It’s that time of year. The dreaded bar exam. The final threshold you must cross to transition from law student to lawyer. I took the bar exam in three different states — New York, Florida and California. With each exam, the overwhelming anxiety, sense of doom, and the angst decreased but there’s no way to sugar coat it. Taking the bar exam is an awful experience.
Since it is an awful experience, there’s a certain amount of acceptance that must happen. The next 10 days will suck, but you’ll get through it. This too shall pass.
I wrote this article two years ago — take a look for some helpful suggestions.
In this article, I’ll address some tools you can use to soothe your mind as you gear up for the final stretch as well as tips for during the exam.
Understanding the Stress Response
It’s helpful to understand how the mind and body responds to stressful situations.
[r]eactions to stress is also known as the “fight-or-flight” response because it evolved as a survival mechanism, enabling people and other mammals to react quickly to life-threatening situations. The carefully orchestrated yet near-instantaneous sequence of hormonal changes and physiological responses helps someone to fight the threat off or flee to safety. Unfortunately, the body can also overreact to stressors that are not life-threatening, such as traffic jams, work pressure, and family difficulties.
The stress response begins in the amygdala. When it detects danger, it sends distress signal to the hypothalamus.
The hypothalamus is a bit like a command center. This area of the brain communicates with the rest of the body through the autonomic nervous system, which controls such involuntary body functions as breathing, blood pressure, heartbeat, and the dilation or constriction of key blood vessels and small airways in the lungs called bronchioles. The autonomic nervous system has two components, the sympathetic nervous system and the parasympathetic nervous system.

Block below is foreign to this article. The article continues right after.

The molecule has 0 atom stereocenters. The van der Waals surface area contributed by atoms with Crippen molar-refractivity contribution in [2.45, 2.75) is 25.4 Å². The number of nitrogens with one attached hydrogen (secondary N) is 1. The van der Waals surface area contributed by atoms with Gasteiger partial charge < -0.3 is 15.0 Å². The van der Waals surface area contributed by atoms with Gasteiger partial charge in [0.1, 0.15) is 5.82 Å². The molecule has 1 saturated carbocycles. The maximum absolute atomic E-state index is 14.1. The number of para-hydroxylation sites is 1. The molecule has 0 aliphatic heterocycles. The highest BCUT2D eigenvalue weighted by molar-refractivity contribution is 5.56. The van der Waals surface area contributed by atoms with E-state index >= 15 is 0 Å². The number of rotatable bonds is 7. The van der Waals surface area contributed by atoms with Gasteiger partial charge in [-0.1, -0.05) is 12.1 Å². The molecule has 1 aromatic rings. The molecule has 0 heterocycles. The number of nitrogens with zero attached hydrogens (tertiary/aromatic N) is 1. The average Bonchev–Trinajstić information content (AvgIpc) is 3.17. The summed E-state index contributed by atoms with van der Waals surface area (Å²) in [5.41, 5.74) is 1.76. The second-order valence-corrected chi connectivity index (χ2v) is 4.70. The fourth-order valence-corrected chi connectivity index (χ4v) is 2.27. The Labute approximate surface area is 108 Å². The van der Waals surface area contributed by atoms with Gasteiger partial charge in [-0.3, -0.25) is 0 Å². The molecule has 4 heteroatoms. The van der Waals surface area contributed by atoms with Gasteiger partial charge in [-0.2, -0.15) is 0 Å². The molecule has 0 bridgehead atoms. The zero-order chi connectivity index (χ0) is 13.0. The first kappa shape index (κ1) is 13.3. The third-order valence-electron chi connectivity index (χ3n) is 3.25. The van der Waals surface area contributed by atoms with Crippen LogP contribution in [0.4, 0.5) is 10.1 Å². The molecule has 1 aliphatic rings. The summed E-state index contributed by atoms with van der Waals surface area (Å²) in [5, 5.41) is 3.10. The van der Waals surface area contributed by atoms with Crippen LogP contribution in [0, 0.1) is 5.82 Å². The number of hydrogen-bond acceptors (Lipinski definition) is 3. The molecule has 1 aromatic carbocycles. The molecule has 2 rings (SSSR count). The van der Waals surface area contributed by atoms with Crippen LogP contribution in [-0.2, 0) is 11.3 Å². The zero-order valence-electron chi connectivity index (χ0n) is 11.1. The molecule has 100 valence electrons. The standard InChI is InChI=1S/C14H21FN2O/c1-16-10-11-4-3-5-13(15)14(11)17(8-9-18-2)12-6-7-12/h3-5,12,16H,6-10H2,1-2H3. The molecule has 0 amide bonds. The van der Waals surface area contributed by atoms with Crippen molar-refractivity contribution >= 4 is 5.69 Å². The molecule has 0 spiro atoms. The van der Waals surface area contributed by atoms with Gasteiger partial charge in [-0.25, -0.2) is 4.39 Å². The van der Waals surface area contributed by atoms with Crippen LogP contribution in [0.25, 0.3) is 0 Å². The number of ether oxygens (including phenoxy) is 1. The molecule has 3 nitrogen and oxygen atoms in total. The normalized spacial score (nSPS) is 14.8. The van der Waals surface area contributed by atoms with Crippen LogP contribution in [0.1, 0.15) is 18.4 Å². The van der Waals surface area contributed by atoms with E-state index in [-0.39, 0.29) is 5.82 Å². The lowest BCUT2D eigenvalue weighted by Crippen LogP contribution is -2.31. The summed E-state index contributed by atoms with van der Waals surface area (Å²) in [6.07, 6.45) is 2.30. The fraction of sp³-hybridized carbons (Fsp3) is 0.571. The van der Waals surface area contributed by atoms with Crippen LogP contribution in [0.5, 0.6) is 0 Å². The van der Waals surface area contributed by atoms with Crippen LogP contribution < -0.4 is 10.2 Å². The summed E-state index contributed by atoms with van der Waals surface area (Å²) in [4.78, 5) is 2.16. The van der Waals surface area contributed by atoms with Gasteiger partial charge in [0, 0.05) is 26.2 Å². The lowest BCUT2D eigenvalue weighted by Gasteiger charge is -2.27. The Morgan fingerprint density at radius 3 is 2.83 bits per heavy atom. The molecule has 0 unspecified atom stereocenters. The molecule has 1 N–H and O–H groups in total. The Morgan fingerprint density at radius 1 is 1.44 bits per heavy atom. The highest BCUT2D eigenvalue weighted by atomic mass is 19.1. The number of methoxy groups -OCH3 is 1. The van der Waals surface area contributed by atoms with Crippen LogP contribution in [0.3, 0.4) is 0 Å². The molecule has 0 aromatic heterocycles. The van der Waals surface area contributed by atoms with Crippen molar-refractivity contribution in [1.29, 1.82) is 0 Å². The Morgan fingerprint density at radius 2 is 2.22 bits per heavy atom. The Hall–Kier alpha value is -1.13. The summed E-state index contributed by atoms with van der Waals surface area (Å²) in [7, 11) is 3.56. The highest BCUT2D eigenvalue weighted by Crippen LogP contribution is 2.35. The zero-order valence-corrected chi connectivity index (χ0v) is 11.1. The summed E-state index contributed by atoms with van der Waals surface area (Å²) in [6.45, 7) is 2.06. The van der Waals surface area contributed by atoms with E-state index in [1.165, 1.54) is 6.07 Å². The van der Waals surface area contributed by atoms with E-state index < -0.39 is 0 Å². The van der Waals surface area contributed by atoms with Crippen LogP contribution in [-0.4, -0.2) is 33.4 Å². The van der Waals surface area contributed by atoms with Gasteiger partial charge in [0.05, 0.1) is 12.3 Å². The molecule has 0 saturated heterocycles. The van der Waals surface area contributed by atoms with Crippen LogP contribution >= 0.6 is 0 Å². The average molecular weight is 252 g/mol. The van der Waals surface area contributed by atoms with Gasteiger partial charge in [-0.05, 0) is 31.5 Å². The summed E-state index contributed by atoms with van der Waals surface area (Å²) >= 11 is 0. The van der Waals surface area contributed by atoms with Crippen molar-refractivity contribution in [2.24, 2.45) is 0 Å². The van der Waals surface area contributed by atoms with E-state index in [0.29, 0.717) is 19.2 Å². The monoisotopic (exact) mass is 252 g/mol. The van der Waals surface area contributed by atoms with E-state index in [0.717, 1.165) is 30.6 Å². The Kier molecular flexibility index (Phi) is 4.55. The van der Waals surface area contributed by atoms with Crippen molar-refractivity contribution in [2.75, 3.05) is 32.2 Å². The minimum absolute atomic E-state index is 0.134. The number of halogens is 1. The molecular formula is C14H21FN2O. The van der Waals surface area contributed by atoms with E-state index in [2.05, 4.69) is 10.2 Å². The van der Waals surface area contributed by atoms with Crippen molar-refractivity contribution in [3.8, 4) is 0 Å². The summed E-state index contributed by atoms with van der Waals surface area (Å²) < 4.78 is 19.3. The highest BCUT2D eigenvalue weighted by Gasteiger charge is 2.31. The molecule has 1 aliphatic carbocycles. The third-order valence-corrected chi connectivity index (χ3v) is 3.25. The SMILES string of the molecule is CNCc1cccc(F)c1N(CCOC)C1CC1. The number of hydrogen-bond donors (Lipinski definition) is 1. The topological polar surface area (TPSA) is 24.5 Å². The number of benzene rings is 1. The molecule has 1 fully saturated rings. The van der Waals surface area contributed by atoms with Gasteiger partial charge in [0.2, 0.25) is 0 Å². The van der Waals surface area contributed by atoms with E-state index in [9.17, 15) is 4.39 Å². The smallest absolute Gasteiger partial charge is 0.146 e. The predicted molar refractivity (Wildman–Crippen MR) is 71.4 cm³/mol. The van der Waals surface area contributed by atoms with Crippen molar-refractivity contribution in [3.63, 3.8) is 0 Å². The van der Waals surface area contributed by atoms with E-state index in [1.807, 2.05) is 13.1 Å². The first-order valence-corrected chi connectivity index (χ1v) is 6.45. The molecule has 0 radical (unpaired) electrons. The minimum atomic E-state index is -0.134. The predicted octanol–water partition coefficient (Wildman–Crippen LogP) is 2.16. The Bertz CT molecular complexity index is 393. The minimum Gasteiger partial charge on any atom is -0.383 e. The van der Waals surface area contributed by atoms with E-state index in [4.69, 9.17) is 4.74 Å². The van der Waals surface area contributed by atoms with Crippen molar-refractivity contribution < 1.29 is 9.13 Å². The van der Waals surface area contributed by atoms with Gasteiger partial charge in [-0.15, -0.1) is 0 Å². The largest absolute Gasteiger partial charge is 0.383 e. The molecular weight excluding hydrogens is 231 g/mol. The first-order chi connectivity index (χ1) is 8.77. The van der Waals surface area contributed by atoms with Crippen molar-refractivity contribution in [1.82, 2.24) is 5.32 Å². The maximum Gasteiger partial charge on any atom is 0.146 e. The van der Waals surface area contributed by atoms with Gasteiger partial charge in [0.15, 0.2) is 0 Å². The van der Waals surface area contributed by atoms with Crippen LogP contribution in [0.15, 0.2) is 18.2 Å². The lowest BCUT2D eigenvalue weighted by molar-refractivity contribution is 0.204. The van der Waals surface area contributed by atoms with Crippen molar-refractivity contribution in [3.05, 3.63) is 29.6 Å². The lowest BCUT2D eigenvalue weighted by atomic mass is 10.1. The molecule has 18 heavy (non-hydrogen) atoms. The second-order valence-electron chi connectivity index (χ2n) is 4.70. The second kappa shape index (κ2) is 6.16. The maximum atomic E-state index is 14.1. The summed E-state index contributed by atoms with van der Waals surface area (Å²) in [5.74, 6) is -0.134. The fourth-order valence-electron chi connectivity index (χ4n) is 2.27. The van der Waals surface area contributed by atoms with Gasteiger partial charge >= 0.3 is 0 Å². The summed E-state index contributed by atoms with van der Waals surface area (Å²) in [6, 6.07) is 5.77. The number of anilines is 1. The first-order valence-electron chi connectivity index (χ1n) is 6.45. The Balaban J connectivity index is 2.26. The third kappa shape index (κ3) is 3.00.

The body releases adrenaline into the bloodstream, leading to physiological changes. These reactions includes increase in heart rate, increase in blood pressure, quickening of the breath, and so forth.
These natural reactions to stressful stimuli is the body’s way of ensuring survival. Of course, these reactions would be very useful if there’s a sabre tooth tiger trying to kill you. Not so helpful when you look at a bar exam question and go into panic mode because you have no idea what the answer might be.
The question is, when the body goes into fight-or-flight mode, how do you counteract it? How do you return the body to homeostasis so that you can access other parts of the brain – for example, the pre-frontal cortex that allows you to logically think through a problem?
First, let’s start with working through pre-bar exam jitters.
During these last days before the exam, it’s natural to feel acute anxiety or stress, feel disoriented, tired, and overwhelmed. You’ve been cramming your brain with more information than usual in a very short period of time.
Let me say that again. Much of what you’re experiencing is NORMAL. Just as it would be normal for your heartrate to go up, blood pressure to increase, and for your breath to quicken if you were being chased by a sabre tooth tiger, it’s also normal and expected that you experience distress in these final days leading up to the bar exam.
The key is how you respond to this natural physiological reaction. When you catch yourself mind drifting into space, unable to focus, don’t waste precious mental resources berating yourself or engaging in negative self-talk. Rather than tell yourself you shouldn’t feel stressed, anxious, or you should be more calm, simply acknowledge where you are in this moment.
Remember, this is temporary. For example, let’s imagine you’re going through your flashcards and you can’t remember some critical key piece of Contract law. Your brain goes into hyperdrive mode, trying to search for the answer. The body goes into fight-or-flight mode, your heart starts beating faster, your stomach tightens, you start breathing faster. All feeding into the loop of stimulus, stress cycle.
This is a critical moment. First, recognize what is happening. You’re experiencing a stressful situation. Then take a few deep breath. Practice this BEFORE you get to the exam room. Between now and the day of the exam, use this video below and practice engaging in deep diaphragmatic breathing several times a day.
Once you feel your body returning back to homeostasis, simply begin again. Pick up where you left off. Let go of any narrative or self-judgement about performing better, not doing well enough, etc.
All the same guidelines apply during the exam. There will undoubtedly be questions you won’t know the answers to. You’ll get stuck. You’ll feel as though there isn’t enough time to fully answer the essay question. The bar exam is not only about memorizing information, doing the analysis, writing but also about working through the mental chatter.
Finally, remember to treat yourself kindly during this time. Engage in some activity to nourish you. Go for a walk. Listen to your favorite song. Dance. Do yoga. Take your bicycle out for a spin around the block. Call your best friend. Cuddle with your pet.